So now I know to pay attention - even if it takes me a few weeks to notice the pattern - and pause. I started with a proper analysis of how much I actually need to do in the next three weeks (before I head off on holiday) and was firm about the things that aren’t actually essential, scoring them out with a flourish. Then I began to build gaps and firebreaks back into my days.

I have written about Gaps and Firebreaks before - slivers of time, a stopping and breathing - deliberately put in between activities . This very simple action demonstrates to my brain in a very physical way that there isn’t a rush, that we can stop the speeding skim.

That it is safe to slow down and pay attention.

Thinking a lot about time this week has however been very useful. To have such a practical demonstration of how fickle and false my perception of time can be has been incredibly useful. For I am currently in the middle writing a free, four week course called A Wilder Way which is all about making sure that you have time to do the things you really want to do.

So, if you feel that life is rushing by too fast, and that you are ready to start reclaiming your time, then I would love it if you join me to start rewilding the edges of your life next month. You can sign up to get the weekly emails here.

The course will begin on 2nd September and runs until 23rd September - the Autumn equinox - a time of year that is perfectly aligned for renewal and transformation. It also just happens to be when there is that wonderful ‘back to school’ energy flying around and the lure of the newly sharpened pencil.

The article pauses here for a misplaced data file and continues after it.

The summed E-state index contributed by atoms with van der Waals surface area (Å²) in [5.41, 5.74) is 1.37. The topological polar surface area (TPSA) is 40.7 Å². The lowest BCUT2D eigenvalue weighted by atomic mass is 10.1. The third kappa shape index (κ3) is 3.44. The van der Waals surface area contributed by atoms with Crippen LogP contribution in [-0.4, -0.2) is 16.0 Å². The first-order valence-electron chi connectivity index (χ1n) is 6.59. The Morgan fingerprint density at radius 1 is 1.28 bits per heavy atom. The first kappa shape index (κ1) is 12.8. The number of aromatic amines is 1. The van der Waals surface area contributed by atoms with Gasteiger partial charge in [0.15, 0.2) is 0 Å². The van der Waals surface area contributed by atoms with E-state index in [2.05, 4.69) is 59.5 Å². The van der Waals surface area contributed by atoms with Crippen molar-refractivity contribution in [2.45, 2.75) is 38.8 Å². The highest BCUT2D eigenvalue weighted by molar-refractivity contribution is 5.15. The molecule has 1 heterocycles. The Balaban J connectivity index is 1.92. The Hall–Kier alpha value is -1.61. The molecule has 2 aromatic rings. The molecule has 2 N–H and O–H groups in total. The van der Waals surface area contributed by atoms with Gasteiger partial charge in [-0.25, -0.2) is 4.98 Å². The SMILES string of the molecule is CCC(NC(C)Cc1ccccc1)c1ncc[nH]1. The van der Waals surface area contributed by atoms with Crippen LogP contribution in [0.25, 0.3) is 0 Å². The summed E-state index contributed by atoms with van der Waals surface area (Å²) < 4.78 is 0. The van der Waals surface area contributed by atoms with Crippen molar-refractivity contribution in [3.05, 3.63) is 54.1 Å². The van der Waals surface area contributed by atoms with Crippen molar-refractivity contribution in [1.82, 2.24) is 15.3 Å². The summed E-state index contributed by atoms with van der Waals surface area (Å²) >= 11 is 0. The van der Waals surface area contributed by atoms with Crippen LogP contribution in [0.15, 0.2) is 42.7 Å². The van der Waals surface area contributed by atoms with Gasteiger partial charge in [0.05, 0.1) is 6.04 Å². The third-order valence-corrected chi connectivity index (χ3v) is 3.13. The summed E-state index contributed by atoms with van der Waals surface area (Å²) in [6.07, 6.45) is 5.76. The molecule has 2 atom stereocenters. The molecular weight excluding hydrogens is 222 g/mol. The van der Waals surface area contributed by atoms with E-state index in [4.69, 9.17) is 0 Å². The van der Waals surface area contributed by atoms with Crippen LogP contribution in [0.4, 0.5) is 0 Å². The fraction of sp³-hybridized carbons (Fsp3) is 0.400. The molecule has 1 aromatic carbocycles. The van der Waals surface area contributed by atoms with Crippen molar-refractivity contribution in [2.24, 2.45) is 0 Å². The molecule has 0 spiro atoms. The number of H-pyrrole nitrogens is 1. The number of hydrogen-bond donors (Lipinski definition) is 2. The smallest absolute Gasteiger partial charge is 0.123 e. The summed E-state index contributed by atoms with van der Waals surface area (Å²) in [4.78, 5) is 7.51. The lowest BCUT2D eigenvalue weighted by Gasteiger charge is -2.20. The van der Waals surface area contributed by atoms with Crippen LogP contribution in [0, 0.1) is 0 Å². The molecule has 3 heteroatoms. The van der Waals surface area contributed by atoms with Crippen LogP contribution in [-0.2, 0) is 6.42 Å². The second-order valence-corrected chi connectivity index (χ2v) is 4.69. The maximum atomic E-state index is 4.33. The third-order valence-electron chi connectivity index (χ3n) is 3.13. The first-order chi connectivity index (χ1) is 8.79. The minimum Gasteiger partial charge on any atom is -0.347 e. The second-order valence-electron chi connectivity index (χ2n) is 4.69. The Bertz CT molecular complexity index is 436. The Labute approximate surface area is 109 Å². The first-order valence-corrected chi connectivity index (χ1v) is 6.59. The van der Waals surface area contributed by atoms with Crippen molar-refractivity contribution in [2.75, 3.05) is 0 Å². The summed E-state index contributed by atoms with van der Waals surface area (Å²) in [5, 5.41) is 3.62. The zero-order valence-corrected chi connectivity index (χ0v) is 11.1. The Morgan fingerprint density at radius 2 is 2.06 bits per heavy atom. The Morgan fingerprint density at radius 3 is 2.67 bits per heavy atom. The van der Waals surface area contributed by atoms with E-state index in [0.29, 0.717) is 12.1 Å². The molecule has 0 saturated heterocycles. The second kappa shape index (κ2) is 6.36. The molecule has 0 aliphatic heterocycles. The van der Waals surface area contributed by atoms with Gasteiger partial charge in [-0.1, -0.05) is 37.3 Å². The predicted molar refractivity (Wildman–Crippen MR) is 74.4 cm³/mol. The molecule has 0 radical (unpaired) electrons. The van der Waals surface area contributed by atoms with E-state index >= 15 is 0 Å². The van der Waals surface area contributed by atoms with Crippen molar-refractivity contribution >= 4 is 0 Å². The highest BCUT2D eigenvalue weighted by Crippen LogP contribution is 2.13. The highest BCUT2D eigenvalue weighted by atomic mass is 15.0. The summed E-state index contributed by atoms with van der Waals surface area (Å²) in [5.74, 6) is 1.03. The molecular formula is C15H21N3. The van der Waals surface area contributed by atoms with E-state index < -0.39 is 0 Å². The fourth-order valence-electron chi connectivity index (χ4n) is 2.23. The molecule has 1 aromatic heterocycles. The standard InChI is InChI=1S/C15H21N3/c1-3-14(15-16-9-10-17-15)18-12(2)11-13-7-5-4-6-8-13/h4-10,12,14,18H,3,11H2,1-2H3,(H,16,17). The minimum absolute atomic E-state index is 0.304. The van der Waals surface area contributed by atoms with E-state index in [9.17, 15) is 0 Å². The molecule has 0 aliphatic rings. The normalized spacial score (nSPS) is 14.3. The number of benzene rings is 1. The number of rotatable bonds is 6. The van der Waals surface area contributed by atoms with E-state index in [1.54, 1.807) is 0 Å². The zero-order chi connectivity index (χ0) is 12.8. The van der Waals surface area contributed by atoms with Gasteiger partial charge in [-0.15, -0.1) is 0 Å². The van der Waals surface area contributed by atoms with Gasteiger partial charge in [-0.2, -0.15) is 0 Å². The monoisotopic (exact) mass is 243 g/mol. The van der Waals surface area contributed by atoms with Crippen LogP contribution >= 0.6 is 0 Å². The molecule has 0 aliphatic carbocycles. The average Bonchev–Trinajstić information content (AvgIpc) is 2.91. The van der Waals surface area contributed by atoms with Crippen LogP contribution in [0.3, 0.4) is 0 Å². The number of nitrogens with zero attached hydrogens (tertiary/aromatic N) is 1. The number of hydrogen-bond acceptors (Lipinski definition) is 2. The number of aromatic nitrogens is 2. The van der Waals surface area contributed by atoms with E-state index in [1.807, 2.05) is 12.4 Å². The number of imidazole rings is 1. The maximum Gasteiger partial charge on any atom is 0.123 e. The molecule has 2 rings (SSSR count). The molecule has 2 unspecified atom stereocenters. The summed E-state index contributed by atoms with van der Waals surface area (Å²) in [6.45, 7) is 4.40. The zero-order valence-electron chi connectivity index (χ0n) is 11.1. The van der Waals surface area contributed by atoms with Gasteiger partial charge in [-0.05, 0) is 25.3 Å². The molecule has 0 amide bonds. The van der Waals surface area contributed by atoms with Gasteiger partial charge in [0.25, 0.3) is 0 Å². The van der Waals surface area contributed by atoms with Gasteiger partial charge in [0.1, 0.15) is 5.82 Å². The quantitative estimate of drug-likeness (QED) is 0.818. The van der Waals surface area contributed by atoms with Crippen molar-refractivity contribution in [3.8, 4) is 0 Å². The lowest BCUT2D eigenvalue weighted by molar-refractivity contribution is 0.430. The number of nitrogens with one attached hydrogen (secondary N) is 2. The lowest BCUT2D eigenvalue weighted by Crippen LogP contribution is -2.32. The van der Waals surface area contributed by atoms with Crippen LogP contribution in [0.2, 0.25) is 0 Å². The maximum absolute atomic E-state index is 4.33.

sign up to A wilder Way course

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Snapdragon social

Stillness is such a difficult skill to acquire.  I suspect that so much of the rushing about that we do is simply an attempt to avoid being still.
For if we stopped, paid attention to ourselves, to the world around us, let everything sink in - well that might be very scary.
But I do think it is the most important skill - a five minute pause, a checking in.  I'm not talking about meditation here - nothing as formal as that - just a stilling and listening and paying attention. Appreciation, recognition, renewal.
It is something that I am very bad at by nature - but I have been taking lessons from Dixie. 

For if a spaniel can relax into stillness, nosing into a shaft of sunshine, then I'm sure I can.
Teasel isn't quite there yet.

#aseasonalway #springerspaniel #springerspanielsofinstagram #slowlivingforlife #lessonsfromdogs #bringyourdogtowork #storiesoftheeveryday
One thing that gardening teaches you year on year is that so much is beyond your control. Some things will thrive, others won’t, and mostly it will be nothing to do with anything you’ve done. 
Some years will be great for one crop, terrible for another. This is a great year for garlic here, awful for beans. 

It’s the same with business - a lot of things happen that are due to the ‘weather’ of the world. We can pivot and turn, change our tactics, Google ‘how to make reels’ and so on - but we can also choose to embrace and lean into what is working well.